Legislations to limit US’ dependency on China-made pharmaceuticals

WASHINGTON: US lawmakers have introduced legislations in both chambers of the Congress to reduce country’s dependency on China-made pharmaceuticals, arguing that the ongoing coronavirus crisis has exposed America’s vulnerability in this regard.

The legislation among other things directs the Department of Defense to determine the extent of its dependency on foreign entities for drugs, active pharmaceutical ingredients and pharmaceutical components.

Additionally, it said, the Pentagon would be required to determine whether this creates a national security issue and to make recommendations to eliminate the US dependency on foreign sources.

”The industrial capacity of a nation still matters, and we are learning a painful lesson as a result of the coronavirus pandemic,” said Senator Marco Rubio, author of Strengthening America’s Supply Chain and National Security Act.

”Once our nation has recovered from this unprecedented crisis, we must take steps to address the systemic vulnerability and supply chain risk that the coronavirus pandemic revealed,” he said.

Robio said it is unfortunate that it took a global pandemic to make clear the ramifications of offshoring our industrial base to countries like China.This legislation represents a serious, bipartisan effort to prioritise the rebuilding of our nation’s productive capacity, he added.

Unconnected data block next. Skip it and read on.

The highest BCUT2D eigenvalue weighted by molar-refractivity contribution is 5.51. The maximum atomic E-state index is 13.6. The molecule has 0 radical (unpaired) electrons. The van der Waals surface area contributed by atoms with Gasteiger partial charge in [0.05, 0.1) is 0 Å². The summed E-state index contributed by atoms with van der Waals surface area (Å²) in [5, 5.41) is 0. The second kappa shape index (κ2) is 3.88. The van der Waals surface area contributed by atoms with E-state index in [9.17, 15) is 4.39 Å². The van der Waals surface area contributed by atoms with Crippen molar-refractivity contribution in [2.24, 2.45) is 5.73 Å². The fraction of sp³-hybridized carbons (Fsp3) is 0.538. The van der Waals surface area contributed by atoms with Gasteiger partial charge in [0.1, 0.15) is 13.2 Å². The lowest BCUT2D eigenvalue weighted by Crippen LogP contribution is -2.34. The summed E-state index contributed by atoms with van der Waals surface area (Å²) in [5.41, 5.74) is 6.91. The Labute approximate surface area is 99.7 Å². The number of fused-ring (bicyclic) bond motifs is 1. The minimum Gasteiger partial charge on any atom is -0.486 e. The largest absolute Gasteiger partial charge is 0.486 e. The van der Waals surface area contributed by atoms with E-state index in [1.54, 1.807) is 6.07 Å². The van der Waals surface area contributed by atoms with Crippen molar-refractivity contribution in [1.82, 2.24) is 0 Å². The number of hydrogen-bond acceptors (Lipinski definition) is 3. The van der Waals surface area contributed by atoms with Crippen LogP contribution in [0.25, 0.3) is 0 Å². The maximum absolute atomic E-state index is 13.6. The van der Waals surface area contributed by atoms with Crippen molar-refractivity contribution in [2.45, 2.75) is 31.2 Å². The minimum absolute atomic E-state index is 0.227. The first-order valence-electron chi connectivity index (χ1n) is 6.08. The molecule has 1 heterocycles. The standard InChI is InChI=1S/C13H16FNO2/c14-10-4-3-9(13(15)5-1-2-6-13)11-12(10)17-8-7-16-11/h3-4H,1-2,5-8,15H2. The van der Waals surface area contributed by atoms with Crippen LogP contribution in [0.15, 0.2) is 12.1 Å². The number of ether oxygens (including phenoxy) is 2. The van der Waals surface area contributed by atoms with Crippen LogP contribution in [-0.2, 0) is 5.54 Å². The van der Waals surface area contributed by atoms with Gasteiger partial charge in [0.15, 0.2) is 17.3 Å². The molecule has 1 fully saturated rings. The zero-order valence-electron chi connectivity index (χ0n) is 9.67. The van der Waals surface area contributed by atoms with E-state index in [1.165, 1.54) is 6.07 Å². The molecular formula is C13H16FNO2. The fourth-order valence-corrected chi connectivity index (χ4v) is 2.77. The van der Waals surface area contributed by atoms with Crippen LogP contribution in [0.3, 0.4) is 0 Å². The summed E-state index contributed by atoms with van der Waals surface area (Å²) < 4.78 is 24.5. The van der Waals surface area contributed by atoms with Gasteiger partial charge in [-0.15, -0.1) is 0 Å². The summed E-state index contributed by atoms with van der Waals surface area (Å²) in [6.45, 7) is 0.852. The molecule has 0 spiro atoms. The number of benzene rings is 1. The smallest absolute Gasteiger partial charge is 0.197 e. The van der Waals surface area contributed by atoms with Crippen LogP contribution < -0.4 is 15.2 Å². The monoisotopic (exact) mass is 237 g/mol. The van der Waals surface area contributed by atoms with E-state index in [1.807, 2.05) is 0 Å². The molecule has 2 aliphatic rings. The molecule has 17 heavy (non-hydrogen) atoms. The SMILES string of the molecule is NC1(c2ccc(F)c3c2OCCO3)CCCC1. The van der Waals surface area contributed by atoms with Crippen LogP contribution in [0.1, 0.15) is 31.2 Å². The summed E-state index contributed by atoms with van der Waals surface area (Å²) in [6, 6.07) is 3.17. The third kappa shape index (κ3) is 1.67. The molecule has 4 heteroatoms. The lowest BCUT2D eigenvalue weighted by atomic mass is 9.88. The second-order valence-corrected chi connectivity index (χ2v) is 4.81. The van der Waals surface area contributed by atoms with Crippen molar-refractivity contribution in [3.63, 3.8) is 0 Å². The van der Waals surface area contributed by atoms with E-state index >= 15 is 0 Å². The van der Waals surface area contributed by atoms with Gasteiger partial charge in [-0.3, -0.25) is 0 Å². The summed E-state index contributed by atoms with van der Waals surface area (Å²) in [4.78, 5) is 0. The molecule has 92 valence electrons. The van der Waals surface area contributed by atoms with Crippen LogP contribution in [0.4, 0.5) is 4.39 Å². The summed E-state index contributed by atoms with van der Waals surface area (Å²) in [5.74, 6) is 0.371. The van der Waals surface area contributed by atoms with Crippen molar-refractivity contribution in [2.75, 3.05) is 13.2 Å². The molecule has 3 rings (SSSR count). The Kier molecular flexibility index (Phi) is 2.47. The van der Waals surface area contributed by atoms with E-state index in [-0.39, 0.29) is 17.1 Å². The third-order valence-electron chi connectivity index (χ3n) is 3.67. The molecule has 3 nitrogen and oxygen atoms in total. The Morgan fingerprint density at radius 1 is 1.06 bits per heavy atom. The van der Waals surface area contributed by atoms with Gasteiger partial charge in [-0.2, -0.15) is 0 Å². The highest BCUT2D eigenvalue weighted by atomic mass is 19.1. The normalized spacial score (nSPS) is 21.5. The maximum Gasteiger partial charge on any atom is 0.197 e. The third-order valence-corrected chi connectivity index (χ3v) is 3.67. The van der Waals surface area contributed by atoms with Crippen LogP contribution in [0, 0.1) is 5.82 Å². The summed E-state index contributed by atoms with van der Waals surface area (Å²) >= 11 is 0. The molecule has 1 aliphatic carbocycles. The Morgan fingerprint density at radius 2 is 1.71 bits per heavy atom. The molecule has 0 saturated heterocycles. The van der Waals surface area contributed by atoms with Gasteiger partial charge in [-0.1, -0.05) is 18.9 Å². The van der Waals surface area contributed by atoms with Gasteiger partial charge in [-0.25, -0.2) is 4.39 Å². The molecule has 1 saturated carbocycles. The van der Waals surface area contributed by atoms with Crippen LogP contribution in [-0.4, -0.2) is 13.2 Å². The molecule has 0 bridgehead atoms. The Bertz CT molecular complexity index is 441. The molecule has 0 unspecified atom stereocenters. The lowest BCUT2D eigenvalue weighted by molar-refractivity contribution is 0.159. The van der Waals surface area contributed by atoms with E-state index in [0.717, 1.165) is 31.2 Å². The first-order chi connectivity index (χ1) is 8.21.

In the House of Representatives, Congresswoman Elise Stefanik has introduced Protecting our Pharmaceutical Supply Chain from China Act, the legislation that would take precautions to track active pharmaceutical ingredients.It would also prohibit purchases from China by the Department of Health and Human Services, Veterans Affairs, and the Department of Defense over a two-year phase, create transparency in the supply chain, and provide incentives for manufacturing pharmaceuticals and device manufacturing in the United States.This legislation is being led by Senator Tom Cotton in the Senate and Congressman Mike Gallagher in the House of Representatives.

‘The time has come for Congress to take serious action to move United States pharmaceutical production out of China,’ Stefanik said. ”We have become far too dependent on China, and it is time that we equip our domestic pharmaceutical and medical device manufacturers to be able to efficiently produce these items here in the United States,” she said.

Supporting the legislation in the Senate, Senator Elizabeth Warren said the coronavirus pandemic has made clear what has been known for years that dependence on drugs and drug components imported from China and other countries is a threat to the US national security and its health.